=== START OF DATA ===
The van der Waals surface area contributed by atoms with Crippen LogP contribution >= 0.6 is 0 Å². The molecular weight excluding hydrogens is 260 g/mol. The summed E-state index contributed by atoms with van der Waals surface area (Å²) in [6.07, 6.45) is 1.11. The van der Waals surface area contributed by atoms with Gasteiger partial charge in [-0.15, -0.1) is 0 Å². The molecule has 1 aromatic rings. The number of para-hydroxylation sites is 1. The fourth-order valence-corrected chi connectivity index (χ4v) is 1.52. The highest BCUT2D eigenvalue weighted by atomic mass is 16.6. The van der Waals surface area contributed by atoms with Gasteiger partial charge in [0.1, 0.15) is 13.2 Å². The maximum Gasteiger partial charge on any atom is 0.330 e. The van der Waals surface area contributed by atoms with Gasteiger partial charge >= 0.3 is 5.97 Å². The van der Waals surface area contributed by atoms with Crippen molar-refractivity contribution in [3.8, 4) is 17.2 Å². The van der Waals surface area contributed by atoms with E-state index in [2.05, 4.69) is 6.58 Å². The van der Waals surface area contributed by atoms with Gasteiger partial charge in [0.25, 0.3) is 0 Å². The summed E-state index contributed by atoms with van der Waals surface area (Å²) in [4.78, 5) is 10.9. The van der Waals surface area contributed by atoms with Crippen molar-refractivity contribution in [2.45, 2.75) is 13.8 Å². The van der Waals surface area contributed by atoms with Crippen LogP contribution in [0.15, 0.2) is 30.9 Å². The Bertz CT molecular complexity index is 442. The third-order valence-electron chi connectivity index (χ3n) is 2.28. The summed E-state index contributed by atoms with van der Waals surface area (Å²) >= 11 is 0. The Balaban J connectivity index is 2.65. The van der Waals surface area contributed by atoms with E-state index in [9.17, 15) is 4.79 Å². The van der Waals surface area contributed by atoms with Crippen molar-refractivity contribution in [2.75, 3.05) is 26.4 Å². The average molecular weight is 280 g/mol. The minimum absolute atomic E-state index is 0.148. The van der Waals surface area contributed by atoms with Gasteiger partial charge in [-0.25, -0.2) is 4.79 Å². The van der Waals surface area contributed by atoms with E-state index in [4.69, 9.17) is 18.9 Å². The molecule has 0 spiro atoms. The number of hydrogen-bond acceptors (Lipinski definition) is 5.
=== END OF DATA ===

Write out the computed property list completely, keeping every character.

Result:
The van der Waals surface area contributed by atoms with Crippen LogP contribution >= 0.6 is 0 Å². The molecular weight excluding hydrogens is 260 g/mol. The summed E-state index contributed by atoms with van der Waals surface area (Å²) in [6.07, 6.45) is 1.11. The van der Waals surface area contributed by atoms with Gasteiger partial charge in [-0.15, -0.1) is 0 Å². The molecule has 1 aromatic rings. The number of para-hydroxylation sites is 1. The fourth-order valence-corrected chi connectivity index (χ4v) is 1.52. The highest BCUT2D eigenvalue weighted by atomic mass is 16.6. The van der Waals surface area contributed by atoms with Gasteiger partial charge in [0.1, 0.15) is 13.2 Å². The maximum Gasteiger partial charge on any atom is 0.330 e. The van der Waals surface area contributed by atoms with Gasteiger partial charge >= 0.3 is 5.97 Å². The van der Waals surface area contributed by atoms with Crippen molar-refractivity contribution in [3.8, 4) is 17.2 Å². The van der Waals surface area contributed by atoms with E-state index in [2.05, 4.69) is 6.58 Å². The van der Waals surface area contributed by atoms with Gasteiger partial charge in [0.25, 0.3) is 0 Å². The summed E-state index contributed by atoms with van der Waals surface area (Å²) in [4.78, 5) is 10.9. The van der Waals surface area contributed by atoms with Crippen molar-refractivity contribution in [2.45, 2.75) is 13.8 Å². The van der Waals surface area contributed by atoms with Crippen LogP contribution in [0.15, 0.2) is 30.9 Å². The Bertz CT molecular complexity index is 442. The third-order valence-electron chi connectivity index (χ3n) is 2.28. The summed E-state index contributed by atoms with van der Waals surface area (Å²) >= 11 is 0. The Balaban J connectivity index is 2.65. The van der Waals surface area contributed by atoms with E-state index in [9.17, 15) is 4.79 Å². The van der Waals surface area contributed by atoms with Crippen molar-refractivity contribution in [2.75, 3.05) is 26.4 Å². The average molecular weight is 280 g/mol. The minimum absolute atomic E-state index is 0.148. The van der Waals surface area contributed by atoms with Gasteiger partial charge in [-0.25, -0.2) is 4.79 Å². The van der Waals surface area contributed by atoms with E-state index in [4.69, 9.17) is 18.9 Å². The molecule has 0 spiro atoms. The number of hydrogen-bond acceptors (Lipinski definition) is 5.